Also important in the use of information is the level of the investor finance Knowledge-that is, the knowledge directly related to the investment process. Theoretical economics or general business knowledge may not help at all, and it is too far from the details of fund management. What we are talking about here is the understanding of how to invest in practice, what is effective and what is not.

Research shows that many investors do not even have a basic understanding of financial concepts. This is more applicable to people with lower incomes. Not surprisingly, people who have never had a lot of money have almost no investment practice. For this reason, it is not uncommon for people who suddenly win the lottery or inherit an inheritance to be at a loss-initially in a figurative sense and then in a literal sense.

Consequences of overload

Wandering through the information maze can make people easily misled—that is, imposing very bad and inappropriate investments on them. These may be too risky, too conservative or not diverse enough, just to name three classic horror events. In short, an investor’s investment is only profitable for the seller, or it is just easy to sell and has no trouble to manage.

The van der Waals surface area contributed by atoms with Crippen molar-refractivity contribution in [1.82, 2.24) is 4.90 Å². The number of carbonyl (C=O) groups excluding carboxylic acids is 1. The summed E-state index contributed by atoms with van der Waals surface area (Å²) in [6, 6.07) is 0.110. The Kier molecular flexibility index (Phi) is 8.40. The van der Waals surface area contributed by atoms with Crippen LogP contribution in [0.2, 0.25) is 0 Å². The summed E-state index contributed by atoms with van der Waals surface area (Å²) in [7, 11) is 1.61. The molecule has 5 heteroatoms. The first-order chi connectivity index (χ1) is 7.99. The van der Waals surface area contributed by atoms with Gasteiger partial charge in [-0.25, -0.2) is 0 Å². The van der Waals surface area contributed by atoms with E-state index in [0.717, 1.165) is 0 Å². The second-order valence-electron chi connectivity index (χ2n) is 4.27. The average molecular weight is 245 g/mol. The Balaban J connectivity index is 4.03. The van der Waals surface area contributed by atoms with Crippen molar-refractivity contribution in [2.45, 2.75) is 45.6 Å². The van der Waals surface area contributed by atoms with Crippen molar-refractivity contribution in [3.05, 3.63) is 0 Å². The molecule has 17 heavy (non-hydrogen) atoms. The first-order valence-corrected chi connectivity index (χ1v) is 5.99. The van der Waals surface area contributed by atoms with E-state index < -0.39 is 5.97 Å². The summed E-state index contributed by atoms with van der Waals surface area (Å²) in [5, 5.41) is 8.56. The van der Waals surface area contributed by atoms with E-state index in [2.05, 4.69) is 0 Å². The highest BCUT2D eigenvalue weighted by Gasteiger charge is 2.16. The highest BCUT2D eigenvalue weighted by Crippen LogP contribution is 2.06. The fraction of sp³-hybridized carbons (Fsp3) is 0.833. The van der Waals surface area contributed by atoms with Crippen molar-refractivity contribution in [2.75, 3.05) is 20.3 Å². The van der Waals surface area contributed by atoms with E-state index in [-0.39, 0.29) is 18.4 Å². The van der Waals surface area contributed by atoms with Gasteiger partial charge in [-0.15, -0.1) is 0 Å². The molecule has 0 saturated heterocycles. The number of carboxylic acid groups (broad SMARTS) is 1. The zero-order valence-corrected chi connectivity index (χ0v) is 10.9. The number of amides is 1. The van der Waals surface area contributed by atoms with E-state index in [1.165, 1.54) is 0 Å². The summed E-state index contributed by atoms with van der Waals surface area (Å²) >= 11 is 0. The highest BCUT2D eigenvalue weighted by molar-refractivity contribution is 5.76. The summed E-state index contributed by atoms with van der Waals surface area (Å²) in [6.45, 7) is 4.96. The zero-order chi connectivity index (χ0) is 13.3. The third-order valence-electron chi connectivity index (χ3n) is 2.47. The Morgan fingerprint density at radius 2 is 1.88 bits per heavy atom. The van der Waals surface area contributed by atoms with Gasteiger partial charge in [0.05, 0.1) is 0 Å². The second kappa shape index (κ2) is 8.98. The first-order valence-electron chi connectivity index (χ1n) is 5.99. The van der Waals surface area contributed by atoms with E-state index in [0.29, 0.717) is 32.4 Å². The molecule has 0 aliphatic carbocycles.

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In their experiments, Agnew and Szykman found that those who do not deal with investment information would only choose the “default option”, which is the easiest to do. They didn’t bother to find out what is best for them. In the real world of investment, this is indeed dangerous. An investment that is completely risk-free-such as cash-does not return in the long run.This option may result in insufficient retirement funds, almost everyone should have Some stock.

In contrast, owning too many stocks or weird and bizarre funds, assets and certificates are very volatile and can win or lose a lot of wealth for you. Most investors don’t want such risks, and often don’t know that they are taking them until disaster strikes. This kind of investment portfolio can bring wealth, if you are lucky, if you are not, it will lead to poverty. For most people, whether it is psychologically or financially, it is not worth gambling.

Coping with information overload